Roy Moore announces new Senate campaign

Roy Moore’s announcement Thursday that he would once again run for the U.S. Senate in Alabama sent a shudder through the Republican Party and raised a question: Could the GOP have avoided this scenario by uniting early around a credible consensus candidate?

Moore is a former state Supreme Court chief justice who last appeared on the scene in the winter of 2017, when he was the Republican nominee for the Senate in a special election. His candidacy crashed and burned amid charges of sexual misconduct involving minors from earlier in his career, and Moore’s loss to Doug Jones marked the first time Alabama had sent a Democrat to the Senate in 20 years.

Yet now Moore is back for, well, more. He called the accusations against him “false” and cited the confirmation hearings for Supreme Court Justice Brett Kavanaugh — which featured allegations of sexual assault against the judge — as an event that will make voters more skeptical of the charges against him.

“If they didn’t see through it then, they saw through it with Kavanaugh,” Moore said. “I’m in the race.”

Moore will be able to count on support from some number of hardcore supporters who view the allegations against him as politically motivated, or made up, or irrelevant, and he is helped by the absence of a clear consensus candidate in the Republican Party. There are two Republicans who have already declared: Rep. Bradley Byrne, from the state’s southwest corner, and former Auburn football coach Tommy Tuberville.

But Alabama insiders say neither of those two candidates are formidable enough to easily defeat Moore, especially in a primary in which 50.1 percent or more will be needed to avoid a runoff.

Two other politicians seen as credible — Lt. Gov. Will Ainsworth and Rep. Gary Palmer — have declined to run. Ainsworth shut the door definitively two months ago, but Palmer has not.

“I would hope that there would be stronger viable candidates. Gary Palmer would be the preference,” said Hatton Smith, a Republican businessman who has chaired fundraising efforts for mainstream candidates in the past.

However, even Palmer and Ainsworth are likely not strong enough to have cleared the field, other Alabama Republicans said.

When Jones beat Moore in 2017, Smith said it was a case of “good over evil” and said he looked forward to Republicans finding a candidate who could beat Jones in 2020. But Smith told Yahoo News in an interview Thursday that if Moore were again the Republican nominee in 2020, he and many other Republicans he knows would vote for Jones again, as they did in 2017.

“There will be a lot of mobilization of people who are Republicans who will not vote for Moore under any circumstances, and you can count me as leading the opposition,” Smith said.

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Scenes from inside Doug Jones and Roy Moore election night parties
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Scenes from inside Doug Jones and Roy Moore election night parties

A supporter of democratic U.S. Senator candidate Doug Jones cries as Jones is declared the winner during his election night gathering the Sheraton Hotel on December 12, 2017 in Birmingham, Alabama. Doug Jones defeated his republican challenger Roy Moore to claim Alabama's U.S. Senate seat that was vacated by attorney general Jeff Sessions.

(Photo by Justin Sullivan/Getty Images)

Supporters react as results show a tight race between Republican Senatorial candidate Roy Moore during his election night party in the RSA Activity Center on December 12, 2017 in Montgomery, Alabama. Mr. Moore is facing off against Democrat Doug Jones in the special election for the U.S. Senate.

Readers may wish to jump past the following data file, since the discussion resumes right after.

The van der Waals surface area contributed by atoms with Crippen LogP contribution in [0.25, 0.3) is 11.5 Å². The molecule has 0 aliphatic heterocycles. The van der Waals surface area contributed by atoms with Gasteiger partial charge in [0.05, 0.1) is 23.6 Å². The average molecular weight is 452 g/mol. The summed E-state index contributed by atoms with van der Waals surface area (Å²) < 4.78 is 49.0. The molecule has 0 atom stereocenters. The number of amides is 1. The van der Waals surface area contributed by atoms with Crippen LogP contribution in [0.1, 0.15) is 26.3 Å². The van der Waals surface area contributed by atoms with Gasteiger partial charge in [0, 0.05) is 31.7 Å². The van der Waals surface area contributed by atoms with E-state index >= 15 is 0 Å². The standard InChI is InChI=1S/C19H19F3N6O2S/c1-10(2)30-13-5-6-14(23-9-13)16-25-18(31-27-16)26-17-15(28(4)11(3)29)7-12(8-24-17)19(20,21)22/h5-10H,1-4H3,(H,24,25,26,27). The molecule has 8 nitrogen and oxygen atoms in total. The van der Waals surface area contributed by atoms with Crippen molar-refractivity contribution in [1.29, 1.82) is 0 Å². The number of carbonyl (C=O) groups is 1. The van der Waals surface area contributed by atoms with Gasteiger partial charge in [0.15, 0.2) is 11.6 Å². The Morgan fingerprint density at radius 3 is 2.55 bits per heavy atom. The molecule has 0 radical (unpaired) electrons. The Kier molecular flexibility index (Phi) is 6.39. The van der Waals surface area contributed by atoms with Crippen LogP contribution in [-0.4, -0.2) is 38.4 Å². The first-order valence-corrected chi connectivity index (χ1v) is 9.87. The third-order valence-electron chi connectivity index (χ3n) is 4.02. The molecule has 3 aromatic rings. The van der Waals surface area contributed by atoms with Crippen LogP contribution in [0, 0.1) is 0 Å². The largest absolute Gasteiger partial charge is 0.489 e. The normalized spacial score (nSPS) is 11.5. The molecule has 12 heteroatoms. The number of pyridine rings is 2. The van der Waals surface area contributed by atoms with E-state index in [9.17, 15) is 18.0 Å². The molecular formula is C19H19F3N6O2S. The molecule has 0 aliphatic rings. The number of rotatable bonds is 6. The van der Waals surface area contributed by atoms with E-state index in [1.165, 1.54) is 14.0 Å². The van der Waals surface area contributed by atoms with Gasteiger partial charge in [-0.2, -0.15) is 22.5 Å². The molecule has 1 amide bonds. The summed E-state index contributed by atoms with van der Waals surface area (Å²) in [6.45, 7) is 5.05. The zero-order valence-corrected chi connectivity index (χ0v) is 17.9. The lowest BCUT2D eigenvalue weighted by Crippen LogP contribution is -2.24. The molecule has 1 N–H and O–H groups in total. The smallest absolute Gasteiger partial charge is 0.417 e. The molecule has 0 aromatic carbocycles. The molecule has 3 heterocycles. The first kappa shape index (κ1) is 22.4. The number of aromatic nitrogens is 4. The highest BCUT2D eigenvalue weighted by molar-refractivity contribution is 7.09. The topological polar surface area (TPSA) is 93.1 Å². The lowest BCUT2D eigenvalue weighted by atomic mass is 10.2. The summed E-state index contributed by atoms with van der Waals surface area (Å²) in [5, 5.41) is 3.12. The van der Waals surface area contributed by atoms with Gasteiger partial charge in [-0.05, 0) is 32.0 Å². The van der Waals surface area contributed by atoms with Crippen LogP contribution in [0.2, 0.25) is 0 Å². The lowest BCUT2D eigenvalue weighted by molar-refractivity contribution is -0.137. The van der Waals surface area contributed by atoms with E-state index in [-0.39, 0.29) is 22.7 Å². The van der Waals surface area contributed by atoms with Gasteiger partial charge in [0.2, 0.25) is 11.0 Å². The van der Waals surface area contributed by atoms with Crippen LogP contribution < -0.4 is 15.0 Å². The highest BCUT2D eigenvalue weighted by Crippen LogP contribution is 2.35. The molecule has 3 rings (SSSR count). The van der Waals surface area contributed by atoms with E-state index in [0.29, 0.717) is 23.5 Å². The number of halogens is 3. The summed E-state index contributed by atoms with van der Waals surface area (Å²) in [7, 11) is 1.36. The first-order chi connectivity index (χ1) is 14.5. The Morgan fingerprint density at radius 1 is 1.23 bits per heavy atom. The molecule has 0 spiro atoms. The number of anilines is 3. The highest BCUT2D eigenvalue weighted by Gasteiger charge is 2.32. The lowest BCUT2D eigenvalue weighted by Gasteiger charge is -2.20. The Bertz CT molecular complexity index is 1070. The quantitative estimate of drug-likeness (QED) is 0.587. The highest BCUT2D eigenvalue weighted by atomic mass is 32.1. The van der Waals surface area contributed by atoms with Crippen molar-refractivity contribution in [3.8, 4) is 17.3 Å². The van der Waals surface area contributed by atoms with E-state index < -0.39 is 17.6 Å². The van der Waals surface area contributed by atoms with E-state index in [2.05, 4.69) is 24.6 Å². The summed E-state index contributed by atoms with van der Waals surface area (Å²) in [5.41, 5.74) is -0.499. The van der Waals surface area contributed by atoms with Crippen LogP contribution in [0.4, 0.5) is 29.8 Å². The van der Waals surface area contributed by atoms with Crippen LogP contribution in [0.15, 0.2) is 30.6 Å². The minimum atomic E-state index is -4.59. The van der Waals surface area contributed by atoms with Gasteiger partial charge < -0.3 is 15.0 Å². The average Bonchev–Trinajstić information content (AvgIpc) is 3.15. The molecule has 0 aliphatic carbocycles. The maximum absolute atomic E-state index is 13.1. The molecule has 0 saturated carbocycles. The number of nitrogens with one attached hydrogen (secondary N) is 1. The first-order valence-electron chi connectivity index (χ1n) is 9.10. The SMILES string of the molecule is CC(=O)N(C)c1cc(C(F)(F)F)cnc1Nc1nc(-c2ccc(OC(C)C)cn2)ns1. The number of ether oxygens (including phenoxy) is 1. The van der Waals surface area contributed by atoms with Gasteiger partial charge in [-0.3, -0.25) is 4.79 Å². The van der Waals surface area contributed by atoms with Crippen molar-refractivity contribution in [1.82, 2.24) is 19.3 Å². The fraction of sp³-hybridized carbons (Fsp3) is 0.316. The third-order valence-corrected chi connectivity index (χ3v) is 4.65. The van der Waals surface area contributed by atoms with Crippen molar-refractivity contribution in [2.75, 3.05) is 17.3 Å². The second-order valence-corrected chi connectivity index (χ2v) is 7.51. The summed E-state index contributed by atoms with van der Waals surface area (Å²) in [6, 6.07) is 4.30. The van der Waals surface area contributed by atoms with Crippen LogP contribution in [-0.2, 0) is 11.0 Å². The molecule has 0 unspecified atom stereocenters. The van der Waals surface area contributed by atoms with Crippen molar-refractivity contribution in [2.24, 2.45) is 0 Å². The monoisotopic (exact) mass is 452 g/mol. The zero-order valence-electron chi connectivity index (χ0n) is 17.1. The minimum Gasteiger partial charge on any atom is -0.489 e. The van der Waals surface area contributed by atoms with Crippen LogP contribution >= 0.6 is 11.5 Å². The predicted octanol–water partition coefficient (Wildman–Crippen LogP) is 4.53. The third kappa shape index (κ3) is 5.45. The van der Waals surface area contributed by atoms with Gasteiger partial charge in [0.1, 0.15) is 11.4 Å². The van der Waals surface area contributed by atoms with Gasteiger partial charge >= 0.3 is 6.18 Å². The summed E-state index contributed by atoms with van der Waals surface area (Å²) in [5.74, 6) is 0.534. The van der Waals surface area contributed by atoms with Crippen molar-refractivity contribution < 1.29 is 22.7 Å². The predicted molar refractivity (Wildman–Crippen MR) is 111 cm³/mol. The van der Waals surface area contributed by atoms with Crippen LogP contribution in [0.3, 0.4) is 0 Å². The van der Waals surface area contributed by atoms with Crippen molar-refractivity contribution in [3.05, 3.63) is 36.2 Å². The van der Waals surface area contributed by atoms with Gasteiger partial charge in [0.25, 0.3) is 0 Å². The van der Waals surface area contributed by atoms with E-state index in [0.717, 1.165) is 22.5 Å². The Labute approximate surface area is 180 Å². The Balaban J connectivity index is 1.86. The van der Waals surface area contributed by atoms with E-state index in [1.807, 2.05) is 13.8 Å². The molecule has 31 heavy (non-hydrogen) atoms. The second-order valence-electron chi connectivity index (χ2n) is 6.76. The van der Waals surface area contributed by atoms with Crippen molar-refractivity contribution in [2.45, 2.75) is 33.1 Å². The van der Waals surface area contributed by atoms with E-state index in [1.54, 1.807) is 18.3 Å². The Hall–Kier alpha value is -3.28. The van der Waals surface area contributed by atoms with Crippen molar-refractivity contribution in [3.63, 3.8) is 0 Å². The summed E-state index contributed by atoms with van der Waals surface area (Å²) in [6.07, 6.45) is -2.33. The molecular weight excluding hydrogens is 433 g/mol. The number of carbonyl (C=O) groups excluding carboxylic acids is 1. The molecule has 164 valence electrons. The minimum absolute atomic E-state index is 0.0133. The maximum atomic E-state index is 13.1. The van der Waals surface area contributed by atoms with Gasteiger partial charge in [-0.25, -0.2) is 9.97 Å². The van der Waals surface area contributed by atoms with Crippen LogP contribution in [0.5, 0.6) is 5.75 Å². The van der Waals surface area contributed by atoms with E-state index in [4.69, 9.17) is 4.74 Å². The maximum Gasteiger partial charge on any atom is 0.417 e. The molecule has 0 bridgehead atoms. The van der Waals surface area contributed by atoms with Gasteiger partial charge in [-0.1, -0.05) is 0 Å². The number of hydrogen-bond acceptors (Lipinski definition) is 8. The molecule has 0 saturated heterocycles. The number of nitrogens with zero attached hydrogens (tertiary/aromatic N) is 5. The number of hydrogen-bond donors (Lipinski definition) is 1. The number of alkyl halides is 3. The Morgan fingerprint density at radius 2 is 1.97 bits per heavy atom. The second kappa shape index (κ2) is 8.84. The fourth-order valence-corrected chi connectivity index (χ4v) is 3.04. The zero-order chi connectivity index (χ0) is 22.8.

(Photo by Joe Raedle/Getty Images)

Supporters celebrate after media began to call the election for Democratic U.S. Senate candidate Doug Jones, at his election night party in Birmingham, Alabama, U.S. December 12, 2017.

(REUTERS/Marvin Gentry)

Supporters react as results show a tight race between Republican Senatorial candidate Roy Moore during his election night party in the RSA Activity Center on December 12, 2017 in Montgomery, Alabama. Mr. Moore is facing off against Democrat Doug Jones in the special election for the U.S. Senate.

(Photo by Joe Raedle/Getty Images)

Supporters of democratic U.S. Senator candidate Doug Jones celebrate as Jones is declared the winner during his election night gathering the Sheraton Hotel on December 12, 2017 in Birmingham, Alabama. Doug Jones defeated his republican challenger Roy Moore to claim Alabama's U.S. Senate seat that was vacated by attorney general Jeff Sessions.

(Photo by Justin Sullivan/Getty Images)

Supporters react as results show a tight race between Republican Senatorial candidate Roy Moore during his election night party in the RSA Activity Center on December 12, 2017 in Montgomery, Alabama. Mr. Moore is facing off against Democrat Doug Jones in the special election for the U.S. Senate.

(Photo by Joe Raedle/Getty Images)

Democratic U.S. Senator elect Doug Jones greets supporters during his election night gathering the Sheraton Hotel on December 12, 2017 in Birmingham, Alabama. Doug Jones defeated his republican challenger Roy Moore to claim Alabama's U.S. Senate seat that was vacated by attorney general Jeff Sessions.

(Photo by Justin Sullivan/Getty Images)

Supporters of Republican senatorial candidate Roy Moore watch for results at an election night party in Montgomery, Alabama, on December 12, 2017. Democrat Doug Jones scored a victory Tuesday in a fiercely contested US Senate race in conservative Alabama, dealing a setback to US President Donald Trump, whose candidate could not overcome damaging sexual misconduct accusations. With 92 percent of precincts reporting, former prosecutor Jones secured 49.5 percent of the vote compared to Roy Moore's 48.8 percent, CNN and other networks reported.

(JIM WATSON/AFP/Getty Images)

Supporters react as results show a tight race between Republican Senatorial candidate Roy Moore during his election night party in the RSA Activity Center on December 12, 2017 in Montgomery, Alabama. Mr. Moore is facing off against Democrat Doug Jones in the special election for the U.S. Senate.